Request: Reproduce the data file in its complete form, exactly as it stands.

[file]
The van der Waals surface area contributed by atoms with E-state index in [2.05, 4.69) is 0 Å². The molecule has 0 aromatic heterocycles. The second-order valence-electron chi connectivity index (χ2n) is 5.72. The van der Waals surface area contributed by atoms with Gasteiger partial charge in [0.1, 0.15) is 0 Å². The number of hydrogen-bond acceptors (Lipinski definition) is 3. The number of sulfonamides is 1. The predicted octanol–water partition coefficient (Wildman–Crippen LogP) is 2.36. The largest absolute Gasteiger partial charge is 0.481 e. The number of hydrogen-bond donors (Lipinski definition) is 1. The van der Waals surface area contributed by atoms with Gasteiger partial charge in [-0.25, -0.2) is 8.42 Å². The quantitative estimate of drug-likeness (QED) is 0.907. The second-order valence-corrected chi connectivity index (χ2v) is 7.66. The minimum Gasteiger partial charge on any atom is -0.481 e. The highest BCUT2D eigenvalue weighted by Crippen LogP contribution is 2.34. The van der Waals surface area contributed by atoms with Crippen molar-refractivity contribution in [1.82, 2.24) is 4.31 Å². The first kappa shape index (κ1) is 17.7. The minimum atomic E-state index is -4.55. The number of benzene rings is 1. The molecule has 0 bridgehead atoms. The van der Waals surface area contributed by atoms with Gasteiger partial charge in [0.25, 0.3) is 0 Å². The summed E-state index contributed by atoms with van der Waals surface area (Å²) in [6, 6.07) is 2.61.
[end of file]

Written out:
The van der Waals surface area contributed by atoms with E-state index in [2.05, 4.69) is 0 Å². The molecule has 0 aromatic heterocycles. The second-order valence-electron chi connectivity index (χ2n) is 5.72. The van der Waals surface area contributed by atoms with Gasteiger partial charge in [0.1, 0.15) is 0 Å². The number of hydrogen-bond acceptors (Lipinski definition) is 3. The number of sulfonamides is 1. The predicted octanol–water partition coefficient (Wildman–Crippen LogP) is 2.36. The largest absolute Gasteiger partial charge is 0.481 e. The number of hydrogen-bond donors (Lipinski definition) is 1. The van der Waals surface area contributed by atoms with Gasteiger partial charge in [-0.25, -0.2) is 8.42 Å². The quantitative estimate of drug-likeness (QED) is 0.907. The second-order valence-corrected chi connectivity index (χ2v) is 7.66. The minimum Gasteiger partial charge on any atom is -0.481 e. The highest BCUT2D eigenvalue weighted by Crippen LogP contribution is 2.34. The van der Waals surface area contributed by atoms with Crippen molar-refractivity contribution in [1.82, 2.24) is 4.31 Å². The first kappa shape index (κ1) is 17.7. The minimum atomic E-state index is -4.55. The number of benzene rings is 1. The molecule has 0 bridgehead atoms. The van der Waals surface area contributed by atoms with Gasteiger partial charge in [0.25, 0.3) is 0 Å². The summed E-state index contributed by atoms with van der Waals surface area (Å²) in [6, 6.07) is 2.61.